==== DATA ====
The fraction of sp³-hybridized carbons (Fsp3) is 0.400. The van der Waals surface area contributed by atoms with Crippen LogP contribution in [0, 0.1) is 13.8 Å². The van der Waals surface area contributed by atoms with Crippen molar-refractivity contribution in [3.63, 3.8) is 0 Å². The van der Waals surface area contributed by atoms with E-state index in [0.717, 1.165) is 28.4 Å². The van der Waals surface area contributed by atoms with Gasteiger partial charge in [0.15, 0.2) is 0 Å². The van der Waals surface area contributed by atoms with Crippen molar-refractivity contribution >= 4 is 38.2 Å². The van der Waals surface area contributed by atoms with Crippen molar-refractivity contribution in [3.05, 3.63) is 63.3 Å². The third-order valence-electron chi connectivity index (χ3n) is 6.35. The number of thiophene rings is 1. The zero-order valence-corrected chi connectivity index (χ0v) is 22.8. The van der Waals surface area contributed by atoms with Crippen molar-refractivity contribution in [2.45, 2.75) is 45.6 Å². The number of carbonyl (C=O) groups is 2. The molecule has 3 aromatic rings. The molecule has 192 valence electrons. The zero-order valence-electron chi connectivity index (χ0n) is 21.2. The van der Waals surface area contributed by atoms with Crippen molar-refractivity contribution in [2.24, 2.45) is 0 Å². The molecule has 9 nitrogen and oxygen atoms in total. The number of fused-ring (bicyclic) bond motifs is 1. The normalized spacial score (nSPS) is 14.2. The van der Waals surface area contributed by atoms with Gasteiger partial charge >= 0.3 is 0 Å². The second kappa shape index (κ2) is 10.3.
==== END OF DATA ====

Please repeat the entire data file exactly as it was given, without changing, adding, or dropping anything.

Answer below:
The fraction of sp³-hybridized carbons (Fsp3) is 0.400. The van der Waals surface area contributed by atoms with Crippen LogP contribution in [0, 0.1) is 13.8 Å². The van der Waals surface area contributed by atoms with Crippen molar-refractivity contribution in [3.63, 3.8) is 0 Å². The van der Waals surface area contributed by atoms with E-state index in [0.717, 1.165) is 28.4 Å². The van der Waals surface area contributed by atoms with Gasteiger partial charge in [0.15, 0.2) is 0 Å². The van der Waals surface area contributed by atoms with Crippen molar-refractivity contribution >= 4 is 38.2 Å². The van der Waals surface area contributed by atoms with Crippen molar-refractivity contribution in [3.05, 3.63) is 63.3 Å². The third-order valence-electron chi connectivity index (χ3n) is 6.35. The number of thiophene rings is 1. The zero-order valence-corrected chi connectivity index (χ0v) is 22.8. The van der Waals surface area contributed by atoms with Crippen molar-refractivity contribution in [2.45, 2.75) is 45.6 Å². The number of carbonyl (C=O) groups is 2. The molecule has 3 aromatic rings. The molecule has 192 valence electrons. The zero-order valence-electron chi connectivity index (χ0n) is 21.2. The van der Waals surface area contributed by atoms with Crippen molar-refractivity contribution in [2.24, 2.45) is 0 Å². The molecule has 9 nitrogen and oxygen atoms in total. The number of fused-ring (bicyclic) bond motifs is 1. The normalized spacial score (nSPS) is 14.2. The van der Waals surface area contributed by atoms with Gasteiger partial charge >= 0.3 is 0 Å². The second kappa shape index (κ2) is 10.3.